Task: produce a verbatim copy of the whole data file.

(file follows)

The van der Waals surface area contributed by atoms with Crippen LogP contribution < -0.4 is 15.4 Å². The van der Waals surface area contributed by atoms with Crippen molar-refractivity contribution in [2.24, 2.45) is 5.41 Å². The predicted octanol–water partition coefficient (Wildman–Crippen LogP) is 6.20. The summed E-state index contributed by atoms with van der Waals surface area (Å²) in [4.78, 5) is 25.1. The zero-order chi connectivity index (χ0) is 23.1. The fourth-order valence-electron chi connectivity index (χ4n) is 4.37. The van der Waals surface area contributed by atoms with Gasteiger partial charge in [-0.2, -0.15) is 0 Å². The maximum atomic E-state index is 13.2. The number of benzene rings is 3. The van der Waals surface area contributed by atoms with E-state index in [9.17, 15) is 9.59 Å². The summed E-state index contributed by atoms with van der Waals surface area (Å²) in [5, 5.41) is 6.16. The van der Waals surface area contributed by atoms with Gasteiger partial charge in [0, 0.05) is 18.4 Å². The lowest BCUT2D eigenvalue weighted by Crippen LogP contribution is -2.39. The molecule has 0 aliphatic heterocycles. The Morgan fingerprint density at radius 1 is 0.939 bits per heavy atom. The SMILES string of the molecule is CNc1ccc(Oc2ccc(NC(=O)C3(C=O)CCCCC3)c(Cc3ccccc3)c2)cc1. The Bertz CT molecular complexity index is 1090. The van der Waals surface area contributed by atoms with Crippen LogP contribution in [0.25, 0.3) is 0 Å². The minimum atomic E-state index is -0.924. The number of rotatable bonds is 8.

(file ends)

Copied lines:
The van der Waals surface area contributed by atoms with Crippen LogP contribution < -0.4 is 15.4 Å². The van der Waals surface area contributed by atoms with Crippen molar-refractivity contribution in [2.24, 2.45) is 5.41 Å². The predicted octanol–water partition coefficient (Wildman–Crippen LogP) is 6.20. The summed E-state index contributed by atoms with van der Waals surface area (Å²) in [4.78, 5) is 25.1. The zero-order chi connectivity index (χ0) is 23.1. The fourth-order valence-electron chi connectivity index (χ4n) is 4.37. The van der Waals surface area contributed by atoms with Gasteiger partial charge in [-0.2, -0.15) is 0 Å². The maximum atomic E-state index is 13.2. The number of benzene rings is 3. The van der Waals surface area contributed by atoms with E-state index in [9.17, 15) is 9.59 Å². The summed E-state index contributed by atoms with van der Waals surface area (Å²) in [5, 5.41) is 6.16. The van der Waals surface area contributed by atoms with Gasteiger partial charge in [0, 0.05) is 18.4 Å². The lowest BCUT2D eigenvalue weighted by Crippen LogP contribution is -2.39. The molecule has 0 aliphatic heterocycles. The Morgan fingerprint density at radius 1 is 0.939 bits per heavy atom. The SMILES string of the molecule is CNc1ccc(Oc2ccc(NC(=O)C3(C=O)CCCCC3)c(Cc3ccccc3)c2)cc1. The Bertz CT molecular complexity index is 1090. The van der Waals surface area contributed by atoms with Crippen LogP contribution in [0.25, 0.3) is 0 Å². The minimum atomic E-state index is -0.924. The number of rotatable bonds is 8.